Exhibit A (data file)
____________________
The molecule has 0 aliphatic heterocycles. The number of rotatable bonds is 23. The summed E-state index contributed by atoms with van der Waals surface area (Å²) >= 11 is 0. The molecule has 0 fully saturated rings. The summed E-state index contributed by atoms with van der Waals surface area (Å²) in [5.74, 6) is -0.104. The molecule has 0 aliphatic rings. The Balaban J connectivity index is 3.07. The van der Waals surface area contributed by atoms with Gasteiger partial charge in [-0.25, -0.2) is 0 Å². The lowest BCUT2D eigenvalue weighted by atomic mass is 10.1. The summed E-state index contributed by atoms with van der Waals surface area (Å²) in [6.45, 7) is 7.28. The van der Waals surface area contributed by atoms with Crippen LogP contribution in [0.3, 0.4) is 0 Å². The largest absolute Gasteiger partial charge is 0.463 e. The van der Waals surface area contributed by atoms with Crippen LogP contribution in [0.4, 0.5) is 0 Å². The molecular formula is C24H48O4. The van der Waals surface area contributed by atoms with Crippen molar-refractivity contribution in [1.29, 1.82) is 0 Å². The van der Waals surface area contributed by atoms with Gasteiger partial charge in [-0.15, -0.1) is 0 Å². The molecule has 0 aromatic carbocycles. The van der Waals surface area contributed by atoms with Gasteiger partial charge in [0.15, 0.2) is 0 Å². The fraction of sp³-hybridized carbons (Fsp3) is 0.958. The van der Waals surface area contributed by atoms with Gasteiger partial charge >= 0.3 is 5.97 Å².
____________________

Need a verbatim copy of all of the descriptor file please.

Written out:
The molecule has 0 aliphatic heterocycles. The number of rotatable bonds is 23. The summed E-state index contributed by atoms with van der Waals surface area (Å²) >= 11 is 0. The molecule has 0 fully saturated rings. The summed E-state index contributed by atoms with van der Waals surface area (Å²) in [5.74, 6) is -0.104. The molecule has 0 aliphatic rings. The Balaban J connectivity index is 3.07. The van der Waals surface area contributed by atoms with Gasteiger partial charge in [-0.25, -0.2) is 0 Å². The lowest BCUT2D eigenvalue weighted by atomic mass is 10.1. The summed E-state index contributed by atoms with van der Waals surface area (Å²) in [6.45, 7) is 7.28. The van der Waals surface area contributed by atoms with Crippen LogP contribution in [0.3, 0.4) is 0 Å². The largest absolute Gasteiger partial charge is 0.463 e. The van der Waals surface area contributed by atoms with Crippen LogP contribution in [0.4, 0.5) is 0 Å². The molecular formula is C24H48O4. The van der Waals surface area contributed by atoms with Crippen molar-refractivity contribution in [1.29, 1.82) is 0 Å². The van der Waals surface area contributed by atoms with Gasteiger partial charge in [-0.15, -0.1) is 0 Å². The molecule has 0 aromatic carbocycles. The van der Waals surface area contributed by atoms with Gasteiger partial charge in [0.15, 0.2) is 0 Å². The fraction of sp³-hybridized carbons (Fsp3) is 0.958. The van der Waals surface area contributed by atoms with Gasteiger partial charge >= 0.3 is 5.97 Å².